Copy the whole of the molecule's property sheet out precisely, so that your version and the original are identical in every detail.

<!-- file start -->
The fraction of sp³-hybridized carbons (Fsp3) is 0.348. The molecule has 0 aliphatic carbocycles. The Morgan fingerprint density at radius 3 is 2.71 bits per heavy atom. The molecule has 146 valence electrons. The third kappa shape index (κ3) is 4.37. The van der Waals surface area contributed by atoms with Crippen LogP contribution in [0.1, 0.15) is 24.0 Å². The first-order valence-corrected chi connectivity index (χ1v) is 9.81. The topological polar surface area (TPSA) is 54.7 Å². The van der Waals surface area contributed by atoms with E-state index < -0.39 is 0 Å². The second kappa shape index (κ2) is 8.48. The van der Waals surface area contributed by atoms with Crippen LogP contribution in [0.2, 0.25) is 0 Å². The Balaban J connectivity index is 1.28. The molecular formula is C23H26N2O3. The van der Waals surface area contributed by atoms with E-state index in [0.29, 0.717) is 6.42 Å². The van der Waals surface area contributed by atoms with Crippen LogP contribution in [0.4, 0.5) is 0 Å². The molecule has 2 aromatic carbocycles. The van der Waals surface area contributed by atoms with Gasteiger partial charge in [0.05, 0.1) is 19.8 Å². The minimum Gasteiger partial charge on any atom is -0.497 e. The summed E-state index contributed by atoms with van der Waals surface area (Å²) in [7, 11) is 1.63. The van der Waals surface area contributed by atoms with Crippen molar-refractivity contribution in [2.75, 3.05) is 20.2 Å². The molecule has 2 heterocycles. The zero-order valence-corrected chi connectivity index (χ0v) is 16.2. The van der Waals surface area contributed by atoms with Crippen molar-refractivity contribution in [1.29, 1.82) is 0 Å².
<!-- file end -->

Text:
The fraction of sp³-hybridized carbons (Fsp3) is 0.348. The molecule has 0 aliphatic carbocycles. The Morgan fingerprint density at radius 3 is 2.71 bits per heavy atom. The molecule has 146 valence electrons. The third kappa shape index (κ3) is 4.37. The van der Waals surface area contributed by atoms with Crippen LogP contribution in [0.1, 0.15) is 24.0 Å². The first-order valence-corrected chi connectivity index (χ1v) is 9.81. The topological polar surface area (TPSA) is 54.7 Å². The van der Waals surface area contributed by atoms with E-state index < -0.39 is 0 Å². The second kappa shape index (κ2) is 8.48. The van der Waals surface area contributed by atoms with Crippen LogP contribution in [0.2, 0.25) is 0 Å². The Balaban J connectivity index is 1.28. The molecular formula is C23H26N2O3. The van der Waals surface area contributed by atoms with E-state index in [0.29, 0.717) is 6.42 Å². The van der Waals surface area contributed by atoms with Crippen LogP contribution in [0.4, 0.5) is 0 Å². The molecule has 2 aromatic carbocycles. The van der Waals surface area contributed by atoms with Gasteiger partial charge in [0.05, 0.1) is 19.8 Å². The minimum Gasteiger partial charge on any atom is -0.497 e. The summed E-state index contributed by atoms with van der Waals surface area (Å²) in [7, 11) is 1.63. The van der Waals surface area contributed by atoms with Crippen molar-refractivity contribution in [2.75, 3.05) is 20.2 Å². The molecule has 2 heterocycles. The zero-order valence-corrected chi connectivity index (χ0v) is 16.2. The van der Waals surface area contributed by atoms with Crippen molar-refractivity contribution in [1.29, 1.82) is 0 Å².